The dust has barely settled on the passing one of the world’s most influential figures, and word is that the film industry is already sniffing around a soon to be released book on Jobs.
It’s hard to put up much resistance at the news that Sony Pictures is set on adapting the (not yet published) authorized biography of Steve Jobs. Quite simply called Steve Jobs, it’s written by former TIME managing editor Walter Issacson (who also contributed to TIME’s commemorative issue on Jobs), with the publisher Simon & Schuster bringing the book out on October 24, as it’s been brought forward from its original release date.
As for the source text, it’s a hefty 448-page profile of the Apple co-founder, based on over 40 interviews with Jobs and more than 100 conversations with his friends, family members, colleagues and competitors.
And it’s easy enough to see why Hollywood would come calling: it doesn’t get much more compelling than the biopic of a man driven by ambition, but also the sense that he wanted to make the world a more accessible place. Throw into the plot those elements of building up a technology company and launching some of the most iconic gadgets and devices that we’ve ever seen, add in some personal relationships, and mix with a smattering of famous rivals, and you’ve got yourself The Social Network (well, they’ll need to change the title, but it’s clear there’s a ready-made audience).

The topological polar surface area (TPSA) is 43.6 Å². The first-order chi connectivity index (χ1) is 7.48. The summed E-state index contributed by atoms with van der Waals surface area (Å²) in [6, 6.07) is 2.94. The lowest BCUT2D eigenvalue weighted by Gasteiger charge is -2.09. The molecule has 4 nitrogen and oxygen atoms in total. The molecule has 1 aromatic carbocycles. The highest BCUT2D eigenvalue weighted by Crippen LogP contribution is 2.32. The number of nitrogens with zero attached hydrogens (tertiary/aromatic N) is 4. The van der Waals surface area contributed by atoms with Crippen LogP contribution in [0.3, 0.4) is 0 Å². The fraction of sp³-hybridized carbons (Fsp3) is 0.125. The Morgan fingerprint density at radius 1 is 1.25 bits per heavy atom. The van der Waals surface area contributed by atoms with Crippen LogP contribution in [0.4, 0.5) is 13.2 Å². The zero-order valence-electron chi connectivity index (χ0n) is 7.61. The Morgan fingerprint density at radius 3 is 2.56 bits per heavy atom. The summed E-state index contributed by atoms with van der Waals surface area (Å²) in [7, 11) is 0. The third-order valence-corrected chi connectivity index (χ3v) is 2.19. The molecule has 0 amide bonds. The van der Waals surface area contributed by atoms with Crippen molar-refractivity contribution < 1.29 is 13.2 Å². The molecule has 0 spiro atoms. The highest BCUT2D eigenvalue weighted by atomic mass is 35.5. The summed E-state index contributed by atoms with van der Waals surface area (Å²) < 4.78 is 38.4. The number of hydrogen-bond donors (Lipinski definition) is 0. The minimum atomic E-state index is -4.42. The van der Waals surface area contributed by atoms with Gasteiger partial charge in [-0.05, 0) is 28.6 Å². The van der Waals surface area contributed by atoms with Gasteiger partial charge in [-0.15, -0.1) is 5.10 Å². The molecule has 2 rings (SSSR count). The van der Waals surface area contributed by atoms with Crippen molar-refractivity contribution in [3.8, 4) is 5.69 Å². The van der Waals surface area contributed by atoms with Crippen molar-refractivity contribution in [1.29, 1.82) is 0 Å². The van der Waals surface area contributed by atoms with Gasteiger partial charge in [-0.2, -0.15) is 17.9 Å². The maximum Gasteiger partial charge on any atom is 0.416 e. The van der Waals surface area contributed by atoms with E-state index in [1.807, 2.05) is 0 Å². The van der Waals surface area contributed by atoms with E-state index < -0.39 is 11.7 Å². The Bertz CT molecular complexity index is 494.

Naturally, we’re forced to ask the $64,000 question: who should play Jobs? Up until now, there’s not been much in the way of competition. Shown on TNT in 1999 (so you couldn’t even watch it on an iPod), Pirates Of Silicon Valley, which was based on the book Fire In The Valley: The Making of The Personal Computer, was a fairly lighthearted docudrama about Jobs and Microsoft’s Bill Gates. Anthony Michael Hall played Gates but Noah Wyle (probably best known from ER) portrayed Jobs, with it being remarked that he got the all important thumbs up from Jobs himself. Indeed, during the Macworld conference that year, Jobs had Wyle come out dressed like him to start a keynote address.
Wyle starts off as favorite because of his resume but competition could be fierce. Some have remarked that the likes of Ashton Kutcher and Joseph Gordon-Levitt bear more than a passing resemblance to Jobs in his earlier years, as does Michael Ian Black, though he’s not nearly as big a name. But considering what the wonders of make up and CGI can do, would filmmakers be keen to get a man who has recently played someone with similar traits in the form of Mark Zuckerberg? If so, step forward, Jesse Eisenberg. (via Deadline Hollywood)